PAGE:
Russia therefore feels confronted by a bloc organization when it observes NATO seeming to encroach upon Central Europe, and she cannot find partners to play a counterbalance. In Europe, Russia must avoid giving the impression that it seeks to keep its neighbors off balance as the means to assure her own security. This was the Soviet strategy during the Cold War, based upon the experience of World War II artillery commanders who rose through the ranks in the 1950s and 1960s. This was the politico-military strategy, for example, behind implantation of the SS-20 missiles in Eastern Europe. If the extension of the NATO aegis in whatever form seems threatening to anyone in Russia, it need only be observed how many steps the West has taken to assure Russia's security. Through the Council of Europe, the West has helped to assure the status of ethnic Russians in Latvia and Estonia. Through the EU's TACIS program and the U.S. Agency for International Development, it is seeking to assure that Kazakh ethnonationalism will not drive Russians off the land in northern Kazakhstan. Western norms of human rights aid the realization of Russia's concerns about ethnic Russians and Russified non-Russians outside the border of Russia.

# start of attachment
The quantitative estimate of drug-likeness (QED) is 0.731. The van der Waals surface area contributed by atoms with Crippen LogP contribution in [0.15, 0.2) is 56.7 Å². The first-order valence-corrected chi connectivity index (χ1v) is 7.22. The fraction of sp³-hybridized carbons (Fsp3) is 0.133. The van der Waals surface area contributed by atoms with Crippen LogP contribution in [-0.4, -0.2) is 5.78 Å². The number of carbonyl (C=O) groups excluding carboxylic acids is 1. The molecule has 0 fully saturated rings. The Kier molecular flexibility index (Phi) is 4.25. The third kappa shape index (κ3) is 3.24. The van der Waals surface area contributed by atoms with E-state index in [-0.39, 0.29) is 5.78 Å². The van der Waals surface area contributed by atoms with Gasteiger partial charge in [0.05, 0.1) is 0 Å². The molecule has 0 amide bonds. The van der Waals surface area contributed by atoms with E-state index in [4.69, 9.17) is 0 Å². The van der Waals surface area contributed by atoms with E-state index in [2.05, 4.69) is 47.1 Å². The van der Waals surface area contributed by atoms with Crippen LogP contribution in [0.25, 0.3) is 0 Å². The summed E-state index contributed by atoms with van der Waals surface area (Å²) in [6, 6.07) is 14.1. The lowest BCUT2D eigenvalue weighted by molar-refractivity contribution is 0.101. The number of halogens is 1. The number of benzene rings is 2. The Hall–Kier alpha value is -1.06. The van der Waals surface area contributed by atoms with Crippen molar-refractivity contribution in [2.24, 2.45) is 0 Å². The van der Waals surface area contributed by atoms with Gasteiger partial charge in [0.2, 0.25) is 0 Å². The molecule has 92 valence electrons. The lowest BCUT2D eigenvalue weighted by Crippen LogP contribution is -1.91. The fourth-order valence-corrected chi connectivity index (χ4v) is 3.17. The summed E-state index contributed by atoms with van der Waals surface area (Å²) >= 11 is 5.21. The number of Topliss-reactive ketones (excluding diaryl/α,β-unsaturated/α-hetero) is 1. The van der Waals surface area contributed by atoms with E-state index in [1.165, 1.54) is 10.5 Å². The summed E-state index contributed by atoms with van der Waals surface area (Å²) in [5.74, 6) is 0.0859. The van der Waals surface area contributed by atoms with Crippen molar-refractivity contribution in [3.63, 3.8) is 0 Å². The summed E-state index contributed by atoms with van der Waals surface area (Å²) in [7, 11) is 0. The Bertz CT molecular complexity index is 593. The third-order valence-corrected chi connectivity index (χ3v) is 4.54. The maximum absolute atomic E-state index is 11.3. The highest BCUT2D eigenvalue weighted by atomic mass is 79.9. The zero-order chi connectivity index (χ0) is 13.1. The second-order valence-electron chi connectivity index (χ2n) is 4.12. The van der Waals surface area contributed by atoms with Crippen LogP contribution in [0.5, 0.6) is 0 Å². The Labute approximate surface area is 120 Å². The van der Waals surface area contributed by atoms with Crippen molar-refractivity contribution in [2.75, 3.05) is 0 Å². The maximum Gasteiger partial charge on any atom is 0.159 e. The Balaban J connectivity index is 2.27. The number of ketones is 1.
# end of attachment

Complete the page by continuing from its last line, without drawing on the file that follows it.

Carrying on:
Russia is not being militarily threatened by the reorientation and restructuring of NATO. The threat to Russia consists in her no longer being able to balance between alliance systems, thus diminishing her capacity to create international uncertainty in that theater in Europe. The sense in which Russia understands this development, is that she is the audience for the consolidation of a foreign military-political bloc. However, the sense in which the Partnership for Peace, or any formal eastward expansion of NATO must be understood, is the following. NATO is for the countries of Eastern Europe not a principally military organization. It is this which many but perhaps not all people in Russia understand. NATO is a political symbol, not a military reality. East Central Europe is seeking to draw closer to NATO, and the Chechen War will not decrease Western receptivity to these desires.